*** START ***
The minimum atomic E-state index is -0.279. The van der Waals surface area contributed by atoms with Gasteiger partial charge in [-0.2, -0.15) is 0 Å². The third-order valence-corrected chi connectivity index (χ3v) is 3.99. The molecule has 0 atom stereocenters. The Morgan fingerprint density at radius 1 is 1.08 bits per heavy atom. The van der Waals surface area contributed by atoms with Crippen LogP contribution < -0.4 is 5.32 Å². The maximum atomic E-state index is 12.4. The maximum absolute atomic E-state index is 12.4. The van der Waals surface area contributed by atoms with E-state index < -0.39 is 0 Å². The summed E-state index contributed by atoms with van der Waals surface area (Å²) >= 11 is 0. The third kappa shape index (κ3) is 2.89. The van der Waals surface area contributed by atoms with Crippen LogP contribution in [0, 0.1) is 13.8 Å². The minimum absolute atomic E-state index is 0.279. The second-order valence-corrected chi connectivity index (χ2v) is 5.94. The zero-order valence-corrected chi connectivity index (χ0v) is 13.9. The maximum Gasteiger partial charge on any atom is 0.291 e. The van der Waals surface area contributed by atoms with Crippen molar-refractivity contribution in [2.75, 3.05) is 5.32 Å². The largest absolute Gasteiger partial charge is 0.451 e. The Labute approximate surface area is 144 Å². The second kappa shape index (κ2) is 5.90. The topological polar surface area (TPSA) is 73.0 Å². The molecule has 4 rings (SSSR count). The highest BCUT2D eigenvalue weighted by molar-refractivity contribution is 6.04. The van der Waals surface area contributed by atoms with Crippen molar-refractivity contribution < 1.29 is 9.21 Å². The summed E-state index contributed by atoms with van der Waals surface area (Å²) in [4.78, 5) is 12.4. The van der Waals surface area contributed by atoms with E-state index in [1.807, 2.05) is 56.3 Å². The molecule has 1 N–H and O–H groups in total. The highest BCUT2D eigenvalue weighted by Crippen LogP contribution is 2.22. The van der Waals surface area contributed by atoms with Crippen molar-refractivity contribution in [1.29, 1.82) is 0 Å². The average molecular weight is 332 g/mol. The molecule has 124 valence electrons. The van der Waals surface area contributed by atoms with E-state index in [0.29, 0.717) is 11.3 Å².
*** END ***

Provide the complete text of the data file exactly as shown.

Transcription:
The minimum atomic E-state index is -0.279. The van der Waals surface area contributed by atoms with Gasteiger partial charge in [-0.2, -0.15) is 0 Å². The third-order valence-corrected chi connectivity index (χ3v) is 3.99. The molecule has 0 atom stereocenters. The Morgan fingerprint density at radius 1 is 1.08 bits per heavy atom. The van der Waals surface area contributed by atoms with Crippen LogP contribution < -0.4 is 5.32 Å². The maximum atomic E-state index is 12.4. The maximum absolute atomic E-state index is 12.4. The van der Waals surface area contributed by atoms with E-state index < -0.39 is 0 Å². The summed E-state index contributed by atoms with van der Waals surface area (Å²) >= 11 is 0. The third kappa shape index (κ3) is 2.89. The van der Waals surface area contributed by atoms with Crippen LogP contribution in [0, 0.1) is 13.8 Å². The minimum absolute atomic E-state index is 0.279. The second-order valence-corrected chi connectivity index (χ2v) is 5.94. The zero-order valence-corrected chi connectivity index (χ0v) is 13.9. The maximum Gasteiger partial charge on any atom is 0.291 e. The van der Waals surface area contributed by atoms with Crippen molar-refractivity contribution in [2.75, 3.05) is 5.32 Å². The largest absolute Gasteiger partial charge is 0.451 e. The Labute approximate surface area is 144 Å². The second kappa shape index (κ2) is 5.90. The topological polar surface area (TPSA) is 73.0 Å². The molecule has 4 rings (SSSR count). The highest BCUT2D eigenvalue weighted by molar-refractivity contribution is 6.04. The van der Waals surface area contributed by atoms with Crippen molar-refractivity contribution < 1.29 is 9.21 Å². The summed E-state index contributed by atoms with van der Waals surface area (Å²) in [4.78, 5) is 12.4. The van der Waals surface area contributed by atoms with E-state index in [1.807, 2.05) is 56.3 Å². The molecule has 1 N–H and O–H groups in total. The highest BCUT2D eigenvalue weighted by Crippen LogP contribution is 2.22. The van der Waals surface area contributed by atoms with Crippen molar-refractivity contribution in [1.29, 1.82) is 0 Å². The average molecular weight is 332 g/mol. The molecule has 124 valence electrons. The van der Waals surface area contributed by atoms with E-state index in [0.29, 0.717) is 11.3 Å².